The expediency, feasibility and effectiveness of employing computors for multivariant calculations of an average per capita requirement of the population in basic nutrients and energy are substantiated. The prodcedures involved in preparation of the initial information are described and the fundamental parts of the program elaborated in "fortran" language and tentatively tested with an "EC-1020" type computor are discussed. The devised program may be adopted as a standard one.
The purpose of this study was to investigate the relationship between meal pattern and diet. Nutrient contents of meals, snacks and other eating occasions were compared and differences in dietary intake analysed between respondents following a conventional meal pattern and others. A random sample of 1861 adults aged 25-64 from four regions of Finland completed a mailed questionnaire and 3-day food record in the spring of 1992. A conventional meal pattern was defined on the basis of national dietary guidelines as including breakfast, warm lunch and warm dinner, and subjects were identified with the help of the questionnaire. Meals and snacks were defined according to the respondents subjective criteria. Forty-four percent of all respondents followed the conventional meal pattern. Meal pattern has no effect on nutrient intake in men and small effects in women. Women following the conventional meal pattern had higher energy and cholesterol intake and lower alcohol and vitamin C intake than other women. Meals contributed to energy, protein and fat intake, and snacks to sugar and alcohol. Meal pattern had only a small effect on diet and conventional meal pattern cannot be considered healthier than other meal patterns.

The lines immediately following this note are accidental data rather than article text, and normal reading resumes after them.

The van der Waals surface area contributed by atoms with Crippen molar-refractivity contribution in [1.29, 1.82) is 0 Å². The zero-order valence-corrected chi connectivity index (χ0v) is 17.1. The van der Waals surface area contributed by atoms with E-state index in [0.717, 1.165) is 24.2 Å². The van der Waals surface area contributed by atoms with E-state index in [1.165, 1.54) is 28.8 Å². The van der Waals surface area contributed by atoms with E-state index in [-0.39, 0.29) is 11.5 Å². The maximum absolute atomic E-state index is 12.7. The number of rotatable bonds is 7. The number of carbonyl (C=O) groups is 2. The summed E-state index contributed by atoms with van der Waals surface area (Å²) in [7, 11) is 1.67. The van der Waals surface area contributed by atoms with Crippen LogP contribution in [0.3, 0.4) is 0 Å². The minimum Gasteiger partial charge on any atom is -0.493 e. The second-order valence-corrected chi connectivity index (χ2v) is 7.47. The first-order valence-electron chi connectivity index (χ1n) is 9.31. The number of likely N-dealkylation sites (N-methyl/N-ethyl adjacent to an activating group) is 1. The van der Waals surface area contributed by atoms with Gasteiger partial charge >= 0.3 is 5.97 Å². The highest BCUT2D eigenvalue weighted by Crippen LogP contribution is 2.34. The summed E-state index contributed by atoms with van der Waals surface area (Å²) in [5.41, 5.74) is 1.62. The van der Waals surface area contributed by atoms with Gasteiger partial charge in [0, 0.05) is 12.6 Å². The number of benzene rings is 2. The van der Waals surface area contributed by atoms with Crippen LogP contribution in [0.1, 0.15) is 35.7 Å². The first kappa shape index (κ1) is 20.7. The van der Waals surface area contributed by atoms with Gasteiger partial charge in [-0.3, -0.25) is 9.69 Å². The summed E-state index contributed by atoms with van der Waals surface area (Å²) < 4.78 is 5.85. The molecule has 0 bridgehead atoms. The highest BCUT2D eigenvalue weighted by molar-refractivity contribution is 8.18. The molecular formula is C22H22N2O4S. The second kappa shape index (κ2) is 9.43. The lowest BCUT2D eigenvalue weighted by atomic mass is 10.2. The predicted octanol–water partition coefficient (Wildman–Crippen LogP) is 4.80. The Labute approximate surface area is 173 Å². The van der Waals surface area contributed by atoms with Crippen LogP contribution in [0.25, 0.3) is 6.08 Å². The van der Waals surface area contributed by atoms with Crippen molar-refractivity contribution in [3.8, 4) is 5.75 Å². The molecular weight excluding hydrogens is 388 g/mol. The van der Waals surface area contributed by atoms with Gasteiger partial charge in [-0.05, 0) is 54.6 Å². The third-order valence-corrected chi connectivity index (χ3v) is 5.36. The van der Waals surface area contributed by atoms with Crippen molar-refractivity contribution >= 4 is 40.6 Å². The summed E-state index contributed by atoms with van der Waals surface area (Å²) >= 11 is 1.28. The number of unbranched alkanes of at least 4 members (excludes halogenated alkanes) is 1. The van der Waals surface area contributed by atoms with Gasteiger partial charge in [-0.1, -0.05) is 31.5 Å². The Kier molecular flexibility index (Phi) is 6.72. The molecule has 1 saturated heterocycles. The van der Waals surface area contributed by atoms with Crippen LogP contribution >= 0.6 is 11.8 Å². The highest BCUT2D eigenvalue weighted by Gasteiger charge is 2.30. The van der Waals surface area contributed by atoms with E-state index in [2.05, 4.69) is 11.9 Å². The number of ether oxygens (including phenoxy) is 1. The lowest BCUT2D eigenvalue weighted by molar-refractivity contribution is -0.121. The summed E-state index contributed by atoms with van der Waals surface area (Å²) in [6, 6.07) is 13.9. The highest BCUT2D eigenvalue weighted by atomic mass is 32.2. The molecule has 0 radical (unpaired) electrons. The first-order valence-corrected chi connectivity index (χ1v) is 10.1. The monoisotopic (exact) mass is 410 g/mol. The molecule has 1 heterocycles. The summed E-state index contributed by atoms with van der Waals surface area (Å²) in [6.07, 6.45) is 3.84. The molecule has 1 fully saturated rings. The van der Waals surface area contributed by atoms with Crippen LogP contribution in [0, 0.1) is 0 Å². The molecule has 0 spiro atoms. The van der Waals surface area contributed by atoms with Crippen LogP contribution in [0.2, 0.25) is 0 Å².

The primary aim of this study is to determine the nutritional quality of the food prepared in a selected Danish hospital. Samples consisted of four double portions of the hospital's standard daily ration from two randomly chosen weeks. The amounts of fatty acid, protein, ash, total dry material, and vitamin C were measured. The amount of carbohydrate, energy, and percentage of available energy were calculated. The total energy level was measured to eight MJ per day. The measured percentage of available energy given as protein (17%) and the vitamin C levels (14 mg/MJ) have fulfilled the recommendations. The percentage of energy given as carbohydrates (38%) is below and the percentage of energy given as fat (45%) is above the recommended levels (50% and 32%). There is a direct correlation between the average calculated and the average measured values when all of the meals are analysed as an entity, but the correlation is weak for individual meals.